[Read more…]

Seventeen to seventy in seventy minutes

publicity photo for Seventeen

(Photo of Stephen Aberle and Suzanne Ristic by Javier Sotres)

As is so often the case, the acting is better than the writing.

Seventeen is about a group of friends (mostly), who have gathered in a playground to celebrate their last day of high school by getting hammered. As determined by Seventeen’s playwright Matthew Whittet, the teenagers in this show are all played by senior actors.

The potential pitfalls of this set-up are, of course, stereotyping and overacting. On opening night of Western Gold Theatre’s production, which was directed by Michael Fera, the first scene made me fear the worst: there was a lot of boisterous enthusiasm.

But, for the most part, the fault isn’t with the performers. The set-up, with its repeated shouts of “Beer!” begs for this kind of delivery.

I’m going to talk a bit more about problems with the script, then I’ll get into the strengths of the production. [Read more…]

Yaga: Tell me a (better) story

Colleen Wheeler, Aidan Correia, and Genevieve Fleming
(Photo by Pedro Augusto Meza)

Despite the sometimes superlative strengths of this production, the evening doesn’t satisfy — at least it didn’t satisfy me. That’s because, although there’s a lot of plot in Kat Sandler’s twisty script, there isn’t  an engaging story. [Read more…]

Redbone Coonhound: diminishing returns

publicity photo for Redbone Coonhound

Now THAT’S how you design costumes.
Emerjade Simms and Kwesi Ameyaw in costumes by CS Fergusson-Vaux.
(Photo by Moonrider Productions)

This is unusual: a relatively positive review has come back to haunt me — well, to tap me on the shoulder.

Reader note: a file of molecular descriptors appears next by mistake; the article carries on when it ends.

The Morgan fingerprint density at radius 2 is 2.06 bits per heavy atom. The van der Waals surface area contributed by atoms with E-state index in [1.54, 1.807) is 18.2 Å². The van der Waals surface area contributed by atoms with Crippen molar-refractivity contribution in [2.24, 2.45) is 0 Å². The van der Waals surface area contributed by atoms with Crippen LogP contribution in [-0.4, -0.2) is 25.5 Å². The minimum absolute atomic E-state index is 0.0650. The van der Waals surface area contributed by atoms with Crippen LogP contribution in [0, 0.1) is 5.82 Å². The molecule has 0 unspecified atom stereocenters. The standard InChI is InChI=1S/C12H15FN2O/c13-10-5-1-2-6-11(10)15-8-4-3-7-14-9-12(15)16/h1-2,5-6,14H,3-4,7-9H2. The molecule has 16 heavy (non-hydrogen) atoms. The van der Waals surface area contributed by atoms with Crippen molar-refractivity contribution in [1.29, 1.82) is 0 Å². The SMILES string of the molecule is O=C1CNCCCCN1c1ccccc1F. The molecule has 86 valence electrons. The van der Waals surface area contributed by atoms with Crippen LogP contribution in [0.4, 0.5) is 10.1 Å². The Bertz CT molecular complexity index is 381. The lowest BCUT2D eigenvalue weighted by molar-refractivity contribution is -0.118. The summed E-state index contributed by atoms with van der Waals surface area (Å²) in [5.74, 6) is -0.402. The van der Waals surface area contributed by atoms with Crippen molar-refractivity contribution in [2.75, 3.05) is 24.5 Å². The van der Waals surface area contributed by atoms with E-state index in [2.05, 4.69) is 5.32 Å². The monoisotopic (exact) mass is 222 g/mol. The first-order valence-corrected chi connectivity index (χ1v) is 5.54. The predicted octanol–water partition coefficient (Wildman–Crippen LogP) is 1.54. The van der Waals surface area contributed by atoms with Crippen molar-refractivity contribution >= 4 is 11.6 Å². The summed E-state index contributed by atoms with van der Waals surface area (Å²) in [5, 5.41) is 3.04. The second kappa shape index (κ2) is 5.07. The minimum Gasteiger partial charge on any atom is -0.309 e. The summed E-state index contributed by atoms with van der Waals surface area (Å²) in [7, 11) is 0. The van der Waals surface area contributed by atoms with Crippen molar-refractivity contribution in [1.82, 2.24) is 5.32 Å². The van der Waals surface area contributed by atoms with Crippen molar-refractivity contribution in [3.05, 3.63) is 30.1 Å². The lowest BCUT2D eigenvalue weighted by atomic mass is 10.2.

When the Arts Club mounted Redbone Coonhound as part of its audio play series, I kind of liked it. Back in February, I said about the play, “It isn’t always subtle or precisely focused, but it’s got force!” Having seen the piece fully staged, I’m less enthusiastic.

The script, which was written by married couple Amy Lee Lavoie and Omari Newton, runs on two tracks. On one, a Vancouver couple named Mike and Marissa encounter a pair of joggers and their dog, a redbone coonhound they’ve had shipped up from Louisiana. Mike, who’s Black, is offended by the apparent racism of the breed name. Marissa is white. Her initial response to Mike’s agitation: “It’s just some old-timey name.” In this relatively naturalistic storyline, the coonhound encounter seeps into and informs a gathering of Mike and Marissa’s friends.

The play’s second track consists of a series of “fever dreams”, broadly satirical fantasies about historical and future framings of race — and, to a far lesser degree, misogyny. [Read more…]